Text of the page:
Over-the-Counter Hair Loss Treatments: Help or Hype?
December 2018 | Volume 17 | Issue 12 | Original Article | 1317 | Copyright © December 2018
Kristin L. Bater BAa and Evan A. Rieder MDb
aJohns Hopkins University School of Medicine, Baltimore, MD bThe Ronald O. Perelman Department of Dermatology, New York University School of Medicine, New York, NY
A limited number of treatments have been approved for androgenetic alopecia, however, myriad over-the-counter products for hair loss are available and readily purchased by consumers. This study aims to provide an overview of popular over-the-counter hair loss products and to review the available evidence regarding their use. METHODS:
Top-selling hair loss products were identified using sales data from the online retailer Amazon.com. The active ingredients, consumer ratings, quantity, and price were collected for each product. A search of the literature was conducted for ingredients that frequently appeared on the top-seller list. RESULTS:
Forty-two of the top 50 products met inclusion criteria, including orals (21.4%), topicals (35.7%), or shampoos/conditioners (42.9%). Common active ingredients included minoxidil, nutrients (ie, vitamins, minerals, proteins), and plant-based botanicals. 23.8% of products were FDA-approved treatments for androgenetic alopecia. Evidence for non-approved treatments is limited to small studies without generalizability. DISCUSSION
: While some over-the-counter treatments may be efficacious, more rigorous study is required. Dermatologists should be equipped to discuss the efficacy of these therapies as well as the risks and benefits associated with their use with patients. J Drugs Dermatol. 2018;17(12):1317-1321.
Hair thinning and loss is highly prevalent in the adult population. Estimates suggest that by age 50, approximately 50% of men will experience some degree of hair loss secondary to androgenetic alopecia (AGA).1 AGA is also a common cause of hair loss among women.2 AGA is thought to be due to a constellation of hormonal and genetic influences. More broadly, hair loss has been associated with a range of nutritional, hormonal, inflammatory, genetic, and environmental factors.3 The effects of hair loss can be devastating, with many patients reporting decreased self-esteem and quality of life.4-7 Furthermore, studies have demonstrated that men who are balding are rated less favorably in social domains of attractiveness, successfulness, and likeability compared with their non-balding counterparts.8,9 This psychosocial impact of hair loss motivates patients to seek treatment, both from medical providers and the unregulated marketplace. To date, two medications have been approved by the Food and Drug Administration (FDA) for use in AGA minoxidil and finasteride.10 Clinical trials have demonstrated the efficacy of topical minoxidil in the treatment of AGA in men and women, and this product is available over-the-counter (OTC).11,12 Finasteride is approved in men with AGA and may be obtained only with a prescription.13 In addition to these FDA-approved interventions, there are myriad hair loss treatments available for purchase OTC. Evidence supporting the use of these treatments, however, is often limited. Despite a lack of clinical data regarding these interventions, consumers frequently purchase these products and may be actively using these treatments when they present for evaluation of hair loss. As the experts in disorders of the hair, dermatologists should be knowledgeable about popular OTC treatments and the available evidence regarding their use. This study aims to provide an overview of products that are frequently purchased OTC to treat hair loss and to evaluate the data supporting their use.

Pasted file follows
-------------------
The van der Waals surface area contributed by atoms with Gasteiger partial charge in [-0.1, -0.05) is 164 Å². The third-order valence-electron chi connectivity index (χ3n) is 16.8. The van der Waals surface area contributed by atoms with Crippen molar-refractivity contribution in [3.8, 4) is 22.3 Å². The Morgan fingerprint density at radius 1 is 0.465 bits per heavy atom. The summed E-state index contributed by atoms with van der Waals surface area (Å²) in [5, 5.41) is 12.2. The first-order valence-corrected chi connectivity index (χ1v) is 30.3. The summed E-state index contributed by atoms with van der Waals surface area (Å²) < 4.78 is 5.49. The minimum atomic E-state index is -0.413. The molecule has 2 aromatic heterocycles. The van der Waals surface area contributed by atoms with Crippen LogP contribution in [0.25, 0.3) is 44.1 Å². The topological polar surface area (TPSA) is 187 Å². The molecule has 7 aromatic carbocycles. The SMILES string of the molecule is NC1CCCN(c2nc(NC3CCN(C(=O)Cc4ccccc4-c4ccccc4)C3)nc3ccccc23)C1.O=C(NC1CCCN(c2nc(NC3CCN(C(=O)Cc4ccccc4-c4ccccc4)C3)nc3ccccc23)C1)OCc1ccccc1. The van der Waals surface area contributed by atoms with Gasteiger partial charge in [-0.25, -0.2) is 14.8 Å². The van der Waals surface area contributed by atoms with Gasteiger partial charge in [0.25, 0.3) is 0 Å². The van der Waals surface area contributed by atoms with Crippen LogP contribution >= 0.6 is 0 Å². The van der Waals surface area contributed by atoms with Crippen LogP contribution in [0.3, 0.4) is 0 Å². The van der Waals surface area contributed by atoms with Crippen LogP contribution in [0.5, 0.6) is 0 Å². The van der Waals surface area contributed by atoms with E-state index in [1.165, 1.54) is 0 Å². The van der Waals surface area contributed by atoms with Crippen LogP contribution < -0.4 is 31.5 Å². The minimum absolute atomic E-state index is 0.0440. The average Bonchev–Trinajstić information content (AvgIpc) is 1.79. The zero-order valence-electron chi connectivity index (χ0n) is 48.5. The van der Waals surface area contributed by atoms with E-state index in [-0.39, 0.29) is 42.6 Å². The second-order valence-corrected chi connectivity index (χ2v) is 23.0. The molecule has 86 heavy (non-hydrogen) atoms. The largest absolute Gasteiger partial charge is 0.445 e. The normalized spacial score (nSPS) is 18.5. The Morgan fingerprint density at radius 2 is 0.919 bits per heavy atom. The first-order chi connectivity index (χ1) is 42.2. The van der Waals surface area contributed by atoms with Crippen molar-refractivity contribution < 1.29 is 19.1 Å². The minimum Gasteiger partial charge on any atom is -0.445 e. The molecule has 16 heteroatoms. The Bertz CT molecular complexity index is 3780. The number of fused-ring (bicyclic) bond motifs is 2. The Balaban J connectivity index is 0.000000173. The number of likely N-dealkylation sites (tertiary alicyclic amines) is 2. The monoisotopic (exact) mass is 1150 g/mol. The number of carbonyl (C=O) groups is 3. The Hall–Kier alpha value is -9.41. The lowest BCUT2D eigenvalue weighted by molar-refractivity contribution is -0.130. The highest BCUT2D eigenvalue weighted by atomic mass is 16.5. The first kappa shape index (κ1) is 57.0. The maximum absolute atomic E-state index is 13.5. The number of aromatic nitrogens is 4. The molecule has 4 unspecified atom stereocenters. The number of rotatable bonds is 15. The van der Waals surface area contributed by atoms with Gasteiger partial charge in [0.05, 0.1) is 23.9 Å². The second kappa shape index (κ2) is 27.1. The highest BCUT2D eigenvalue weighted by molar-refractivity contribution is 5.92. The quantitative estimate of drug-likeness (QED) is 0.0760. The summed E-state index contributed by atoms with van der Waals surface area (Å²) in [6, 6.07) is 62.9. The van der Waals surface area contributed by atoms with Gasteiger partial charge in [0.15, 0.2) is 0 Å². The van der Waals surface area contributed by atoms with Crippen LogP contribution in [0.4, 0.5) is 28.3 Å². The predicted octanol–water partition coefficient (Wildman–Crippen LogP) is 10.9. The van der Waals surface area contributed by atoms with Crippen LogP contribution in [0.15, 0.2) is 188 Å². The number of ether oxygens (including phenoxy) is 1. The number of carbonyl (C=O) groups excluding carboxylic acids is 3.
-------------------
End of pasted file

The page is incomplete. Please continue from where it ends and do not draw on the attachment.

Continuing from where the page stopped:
A list of popular hair loss products was generated using data from the online retailer Amazon.com. A regularly updated list of the top-selling hair loss products is made available to the public under the “Amazon Best Sellers” in Beauty and Personal Care > Hair Care > Hair Loss Products. We collected data on the top 50 products included within the best seller list on July 24, 2018. Hair loss treatments including shampoos/conditioners, serums, foams, oils, and oral supplements were included. Products like hair building fibers and those not intended to specifically treat hair loss on the scalp were excluded. Data collected included: active ingredients, price, quantity, product rating, and number